International Whaling Commission, Japan, Afghanistan discussed on BBC World Service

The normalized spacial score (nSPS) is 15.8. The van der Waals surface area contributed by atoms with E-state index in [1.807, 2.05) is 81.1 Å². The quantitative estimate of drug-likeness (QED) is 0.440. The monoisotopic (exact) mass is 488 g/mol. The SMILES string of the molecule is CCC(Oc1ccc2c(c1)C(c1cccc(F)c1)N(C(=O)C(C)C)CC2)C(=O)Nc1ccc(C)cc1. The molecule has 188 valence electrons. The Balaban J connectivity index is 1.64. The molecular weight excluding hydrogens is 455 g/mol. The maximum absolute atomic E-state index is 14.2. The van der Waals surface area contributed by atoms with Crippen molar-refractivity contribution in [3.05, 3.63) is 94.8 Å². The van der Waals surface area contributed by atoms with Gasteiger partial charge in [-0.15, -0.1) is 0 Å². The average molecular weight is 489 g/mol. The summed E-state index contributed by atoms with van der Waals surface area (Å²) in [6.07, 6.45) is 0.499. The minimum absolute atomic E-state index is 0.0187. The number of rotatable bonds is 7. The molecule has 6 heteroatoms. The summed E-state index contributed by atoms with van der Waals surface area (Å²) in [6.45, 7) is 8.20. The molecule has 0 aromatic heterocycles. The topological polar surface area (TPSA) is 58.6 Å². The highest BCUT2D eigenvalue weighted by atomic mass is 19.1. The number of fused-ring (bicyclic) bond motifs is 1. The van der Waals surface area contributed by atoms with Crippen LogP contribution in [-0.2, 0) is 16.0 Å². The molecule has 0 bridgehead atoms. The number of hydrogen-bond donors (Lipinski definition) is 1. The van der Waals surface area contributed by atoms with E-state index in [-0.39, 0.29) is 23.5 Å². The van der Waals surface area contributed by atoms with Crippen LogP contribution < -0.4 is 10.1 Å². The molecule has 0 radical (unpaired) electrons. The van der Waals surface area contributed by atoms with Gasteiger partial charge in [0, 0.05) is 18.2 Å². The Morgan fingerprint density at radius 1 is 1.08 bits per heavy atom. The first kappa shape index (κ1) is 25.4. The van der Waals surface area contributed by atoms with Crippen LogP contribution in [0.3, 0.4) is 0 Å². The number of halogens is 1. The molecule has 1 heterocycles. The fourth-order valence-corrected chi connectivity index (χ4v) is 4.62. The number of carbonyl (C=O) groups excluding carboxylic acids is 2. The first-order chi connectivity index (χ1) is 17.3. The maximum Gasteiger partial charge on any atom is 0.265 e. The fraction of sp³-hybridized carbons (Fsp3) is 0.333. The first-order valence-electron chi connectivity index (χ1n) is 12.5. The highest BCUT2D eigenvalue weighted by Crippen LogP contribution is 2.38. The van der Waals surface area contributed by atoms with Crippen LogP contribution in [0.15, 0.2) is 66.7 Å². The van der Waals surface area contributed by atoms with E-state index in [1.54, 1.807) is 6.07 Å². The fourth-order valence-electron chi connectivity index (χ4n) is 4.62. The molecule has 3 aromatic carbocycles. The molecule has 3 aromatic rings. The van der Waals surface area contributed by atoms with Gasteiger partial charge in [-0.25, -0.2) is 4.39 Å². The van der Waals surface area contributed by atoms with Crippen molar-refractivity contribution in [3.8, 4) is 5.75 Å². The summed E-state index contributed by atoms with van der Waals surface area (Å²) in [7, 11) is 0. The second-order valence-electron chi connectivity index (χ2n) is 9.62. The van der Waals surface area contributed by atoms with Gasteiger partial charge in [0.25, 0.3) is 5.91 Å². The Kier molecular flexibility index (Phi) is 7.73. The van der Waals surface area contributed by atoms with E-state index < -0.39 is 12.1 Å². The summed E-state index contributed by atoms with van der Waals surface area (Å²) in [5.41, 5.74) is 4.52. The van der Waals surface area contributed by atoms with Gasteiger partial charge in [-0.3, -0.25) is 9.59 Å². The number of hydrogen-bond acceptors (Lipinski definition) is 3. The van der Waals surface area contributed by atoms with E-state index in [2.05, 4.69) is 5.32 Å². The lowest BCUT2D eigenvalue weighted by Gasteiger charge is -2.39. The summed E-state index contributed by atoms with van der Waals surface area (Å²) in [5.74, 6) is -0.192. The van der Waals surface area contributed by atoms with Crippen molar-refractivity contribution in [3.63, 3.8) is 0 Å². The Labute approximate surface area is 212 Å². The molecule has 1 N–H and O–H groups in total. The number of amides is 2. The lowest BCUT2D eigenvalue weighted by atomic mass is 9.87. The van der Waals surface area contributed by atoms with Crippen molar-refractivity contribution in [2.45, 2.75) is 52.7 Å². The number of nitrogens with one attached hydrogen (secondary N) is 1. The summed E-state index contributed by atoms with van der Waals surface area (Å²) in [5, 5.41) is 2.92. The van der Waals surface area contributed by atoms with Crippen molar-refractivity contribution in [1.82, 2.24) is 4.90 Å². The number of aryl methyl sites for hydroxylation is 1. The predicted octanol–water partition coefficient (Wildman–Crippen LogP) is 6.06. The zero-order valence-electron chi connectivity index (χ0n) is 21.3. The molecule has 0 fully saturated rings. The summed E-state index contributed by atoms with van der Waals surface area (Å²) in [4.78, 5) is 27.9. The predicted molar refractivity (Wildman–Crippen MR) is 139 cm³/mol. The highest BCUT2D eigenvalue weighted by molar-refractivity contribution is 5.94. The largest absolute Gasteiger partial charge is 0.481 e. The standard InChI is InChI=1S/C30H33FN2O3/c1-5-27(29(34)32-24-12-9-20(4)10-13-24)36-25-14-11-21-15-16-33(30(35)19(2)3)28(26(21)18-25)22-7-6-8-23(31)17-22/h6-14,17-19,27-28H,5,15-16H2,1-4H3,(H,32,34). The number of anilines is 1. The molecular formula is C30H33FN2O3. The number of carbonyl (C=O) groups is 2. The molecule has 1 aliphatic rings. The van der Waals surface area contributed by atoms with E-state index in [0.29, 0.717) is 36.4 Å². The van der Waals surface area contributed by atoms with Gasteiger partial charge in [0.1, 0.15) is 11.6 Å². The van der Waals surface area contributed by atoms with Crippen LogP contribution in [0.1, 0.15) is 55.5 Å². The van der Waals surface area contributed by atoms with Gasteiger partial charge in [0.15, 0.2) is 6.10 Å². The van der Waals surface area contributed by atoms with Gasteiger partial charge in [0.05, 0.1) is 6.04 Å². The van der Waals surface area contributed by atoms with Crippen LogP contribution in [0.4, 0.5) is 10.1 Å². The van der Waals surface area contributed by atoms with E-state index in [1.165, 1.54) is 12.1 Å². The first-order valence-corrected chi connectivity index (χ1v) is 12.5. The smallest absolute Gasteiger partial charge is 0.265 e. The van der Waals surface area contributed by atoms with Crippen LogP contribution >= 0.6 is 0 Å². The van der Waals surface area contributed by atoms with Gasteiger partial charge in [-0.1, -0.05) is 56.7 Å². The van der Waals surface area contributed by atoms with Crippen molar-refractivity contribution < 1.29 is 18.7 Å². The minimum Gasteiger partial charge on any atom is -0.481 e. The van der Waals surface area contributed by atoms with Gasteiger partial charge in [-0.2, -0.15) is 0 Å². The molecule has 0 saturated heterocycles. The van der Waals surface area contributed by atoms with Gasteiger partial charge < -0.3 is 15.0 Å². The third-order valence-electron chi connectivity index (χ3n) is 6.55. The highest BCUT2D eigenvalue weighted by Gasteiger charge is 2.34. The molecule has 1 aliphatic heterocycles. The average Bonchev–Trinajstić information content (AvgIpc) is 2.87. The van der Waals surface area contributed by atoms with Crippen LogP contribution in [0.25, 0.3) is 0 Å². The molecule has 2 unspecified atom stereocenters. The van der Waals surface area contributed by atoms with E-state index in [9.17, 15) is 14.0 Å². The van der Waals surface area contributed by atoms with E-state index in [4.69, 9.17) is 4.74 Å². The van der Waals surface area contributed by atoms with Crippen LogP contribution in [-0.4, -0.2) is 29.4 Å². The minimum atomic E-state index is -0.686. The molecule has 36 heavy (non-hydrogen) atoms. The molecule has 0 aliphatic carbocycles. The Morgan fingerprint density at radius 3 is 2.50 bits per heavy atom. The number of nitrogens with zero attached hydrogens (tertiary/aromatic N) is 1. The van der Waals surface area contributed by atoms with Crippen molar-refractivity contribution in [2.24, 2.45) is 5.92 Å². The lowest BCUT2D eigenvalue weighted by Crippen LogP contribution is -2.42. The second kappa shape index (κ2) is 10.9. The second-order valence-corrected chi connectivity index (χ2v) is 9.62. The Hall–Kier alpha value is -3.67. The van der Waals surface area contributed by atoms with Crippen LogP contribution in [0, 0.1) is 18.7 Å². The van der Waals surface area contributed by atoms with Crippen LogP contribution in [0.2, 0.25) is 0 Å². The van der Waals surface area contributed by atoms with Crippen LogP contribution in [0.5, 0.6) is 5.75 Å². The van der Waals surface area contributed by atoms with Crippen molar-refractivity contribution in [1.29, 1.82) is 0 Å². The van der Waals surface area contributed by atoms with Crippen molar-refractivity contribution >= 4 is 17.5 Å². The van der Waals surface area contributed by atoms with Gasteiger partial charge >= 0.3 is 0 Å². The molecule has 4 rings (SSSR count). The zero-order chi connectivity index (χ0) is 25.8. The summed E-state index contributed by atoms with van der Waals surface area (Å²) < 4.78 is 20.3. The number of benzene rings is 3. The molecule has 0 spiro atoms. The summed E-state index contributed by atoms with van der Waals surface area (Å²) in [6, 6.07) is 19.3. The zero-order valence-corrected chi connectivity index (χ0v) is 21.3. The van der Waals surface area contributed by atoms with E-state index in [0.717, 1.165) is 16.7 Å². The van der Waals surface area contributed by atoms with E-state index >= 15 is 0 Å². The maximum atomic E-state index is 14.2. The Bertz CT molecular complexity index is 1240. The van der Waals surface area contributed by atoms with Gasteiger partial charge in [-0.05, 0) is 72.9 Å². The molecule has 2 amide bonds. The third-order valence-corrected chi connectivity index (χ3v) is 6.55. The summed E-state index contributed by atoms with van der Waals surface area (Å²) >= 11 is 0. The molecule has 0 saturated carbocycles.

Week launching a suicide attack on the foreign ministry on the seafront so Libya after Gadhafi Egypt after Mubarak in Syria, though, the Assads I'll still laugh President Assad is come out on. On top in the long bitter, civil war that led to the uprisings that were inspired by the Arab spring. And again, a significant development in the course of the week where we saw the United. I remember is agreeing to reopen its embassy in Damascus a major boost for the Assad government, the Emirati and others in the region are recognizing the mistress scientists here to stay and it's time to begin to normalize relations with him time to do diplomatic and economic business again with Syria. I think you're gonna see more reengagement perhaps quite quickly with Syria. Alan johnston. You're listening to the world this week the program that tells you what happened in the policy seven days, and why it counts coming up. We asked whether mercenaries are the future of war fighting, and if you want to listen to us again all previous editions, just tight BBC the world. This week it. She'll search engine in the aftermath of World War Two on rock your patient by the United States their economy shattered by defeat half of the body, impoverished Japanese came from Wales seventy years old and that figure has dwindled to one tenth of one percent for Japan's politicians. They wailing is part of the country's culture and identity this week Japan gave up on trying to persuade fellow members of the International Whaling Commission to permit commercial hunting of whales and announced it was unilaterally opting out of the rules. Bad news for conservationists and the whales that trying to protect not necessarily explains the BBC science reporter, Victoria Gill. There's been sort of bone of contention within the things within the International Whaling Commission meetings for a long time. Japan's been a member since the fifties. But while the ban on whaling on the came in in nineteen Eighty-six Japan have wanted to move past that pretty much since it was instigated because they say that wailing and easing while as part of their culture, and that what they International Whaling Commission should be moving towards is a sustainable quieter, whereas everyone else apart from the countries, including Iceland, and Norway that wants to carry on whaling have all agreed that this pause can remain in place, primarily for conservation reasons. Is it going to make a difference? Do you think in terms of the the number of wailing boats, and the kinds of numbers of whales the court given the consumption in Japan's sort of has been in a fairly steep decline. In recent decades reports his spoke to a few people in the fish market in Tokyo. He commented that really people aren't queuing up to eat whale anymore. It's not a popular despite by any stretch. And there's some good news mixed up with this concerning news that conservationists are really quite canes condemn in. Japan's also said that their commercial whaling will only carry on in their economic zone. And that's her story water is now what that means is that they will stop wailing in the ocean in the Southern Ocean, which has been a real points of conflicts between Japan, and Australia and also something that conservationists internationally have been really concerned about they have continued even with the ban in place to wail under a banner of what they call scientific research. They take between two hundred and twelve hundred whales every year. So whether that number will increase now that they have pulled the plug on the IDC he like is very hard to know because presumably people were fairly skeptical about the scientific research that was being undertaken. In on these whales that banner that's the tagline that Japan has used officially has been very much used in inverted commas when it's been referred to. And it's been controversial the entire time and critically that same banner of scientific research has been used to justify wailing in the antibiotic ocean, and that was a real point of contention appointive disputes and very very controversial. It may just be that Japan weren't really change the number of whales that it takes that it will just change the label into which it's continues this business of wailing, and it's also a concern for conservationists, and for other countries who have really asked Japan to reconsider that other countries might follow seats, South Korea has shown some interest in reinspecting commercial whaling, and that could really trickle down into in effect that could destabilize some of these populations that have been protected by the International Whaling Japan as you said is not the first country to decide to pronounce. This moratorium not take part in it. We had no way in Iceland, Greenland and the Faroe Islands. My the Japanese fielded they're getting a bit of a hard time that in some ways they're being singled out for a lot of heavy condemnation. When other countries that perhaps seen is good countries in terms of their international profile new way, oversee does not a peacekeeping work. And so on I've had a slightly easier ride on this issue. It's hard to know whether they feel like they're being hard done by because the move isn't really a surprise because they've been kind of pointing towards making this move for many years now, and it's always been an issue at the International Whaling Commission meetings that they didn't see the ban as a sustainable long-term solution. They've always said that the points of the IDC that what they wanted to agree on was sustainable quotas for the future and not that this what was supposed to be a pause moratorium would just stay in place without question. So therefore station is resolved. But in the end, we're far from clear, whether we will actually make any difference at all to the number of whales that have been called. No, that's absolutely right far from clear sweater will make any difference at all or whether it's just the label into which their whaling will carry on. Whether it will increase numbers. We don't know the big concern is that the international scrutiny stops. And there it might just be a kind of domino effect. Where other countries will follow see sin is seen as national scrutiny? Stocks for a number of countries you get into a situation where wailing is happening in pockets where populations are threatened and whether a very dangerous species. And that's the whole issue that the International Whaling Commission's moratorium wanted to stop, Victoria Gill. Among the labels used by President Bashar Sudan as he tried to discredit his country's. Protesters is mercenaries for some governments though it's a term of approval not abuse. Donald Trump made the first visit of his presidency to US troops serving in a war zone over the Christmas holiday. He was in Iraq having announced to complete military withdrawal from neighboring Syria. It's no secret that the president would like to get US forces out of Afghanistan. Two and one prominent businessman is already proposed that the job of supporting the local military should be handed instead to private contractors. These guns for hire already in evidence in Afghanistan and Iraq. But this is a good thing during her time as the BBC's defense correspondent the world this week's Carolina what sold them at work. The young man sitting next to me in the airport. Lounge stead silently into space the flight from Dubai into Kabul was delayed by several hours, but he looked exhausted. I felt the same way it was late. Something about him made me curious. His blond hair was cropped close. And he was skinny perhaps thirty or thirty two at loest radiating nervous energy when he stood to bring back a Cup of tea his hands shook so badly that the liquid spilled on the floor. We were among a handful of foreigners waiting for the flight would take us to the Afghan capital. Just in time for Christmas. Why are you going to cobble Alston working their private security company? He replied, Jim. It emerged had served in Iraq and Afghanistan when he was in the British army he'd left because his wife worried about him getting killed or injured left. First child was on the way, but it struggled to find work in the north of England to earn enough to take care of his growing family when a friend tilt him how much he could make a private security contractor Jim signed up equally. He didn't look to me like a man who should be on his way back to a war zone. Gyms Hans run steady on the look in his eye suggested. He'd already seen enough fighting for one lifetime. Jim was one of the tens of thousands of private contractors employed by the UK's ministry of defense and the US department of defense in Afghanistan and Iraq. They provide everything from security to interpreting and translation analyzing intelligence building military camps to prepare the food on military bases. It's a profitable enterprise when it goes well, often an attractive option for politicians wary of military casualties. Private contractors have played an increasingly important role in the American led wars in Iraq and Afghanistan, but it's been an increasingly controversial one not just because of incidents such as black quarters massacre of civilians in Baghdad in two thousand seven the democratic constraints surround sending a national army air force on navy war mean they I'm the commander in chief. And every single person down the chain of command are accountable for their actions. They must answer for every single death and injury. It's true that private contractors may well be held to account and even face trial for any wrongdoing. Black quarters employees did face lengthy prison. Sentences for the killings in two thousand seven and yet it's hard enough for journalists to find out from a regular army. What's really happening in a remote corner of conflict in a faraway land harder when you're dealing with an irregular army, a private company alterable first and foremost to shell as the outgoing u s Defense Secretary James Mattis, one of the military men who didn't like the idea privatizing the war in Afghanistan. First proposed by the founder of blackwater Eric prints when President Donald Trump took office, perhaps Mr. prince hopes that interest in his plan will grow Donald Trump's wore heart and generals, leave new less experienced staff. Arrive the savings and loan might convince the president to try something new. Using private contractors to help Afghan forces would cost a mere five billion US dollars a year claims Mr. prints, a fraction of the seventy six billion also that it currently costs America to operate in Afghanistan. Each year. But what about Jim I wonder all those like him? What happens to men like Jim if they're wounded or develop post traumatic stress when they no longer serving as part of the national force on a nation's conscience at least, even if not at the top of its political agenda. Above all, just how accountable all private armies in faraway places for the many civilian casualties of war. I'm not as confident as Mr. print seems to be the privatizing conflict is such a good idea. Even though it's clear the can be enticingly profitable for some Caroline Wyatt on maneuvers. Let's hit from the world this week for now. If you've got any thoughts on what we've done all on what you'd like us today. Then please contact us at BBC World Service five Facebook or Twitter use the hashtag BBC world this week. And don't forget join me Sean light at the same time next week for look back at what's happened in the next seven.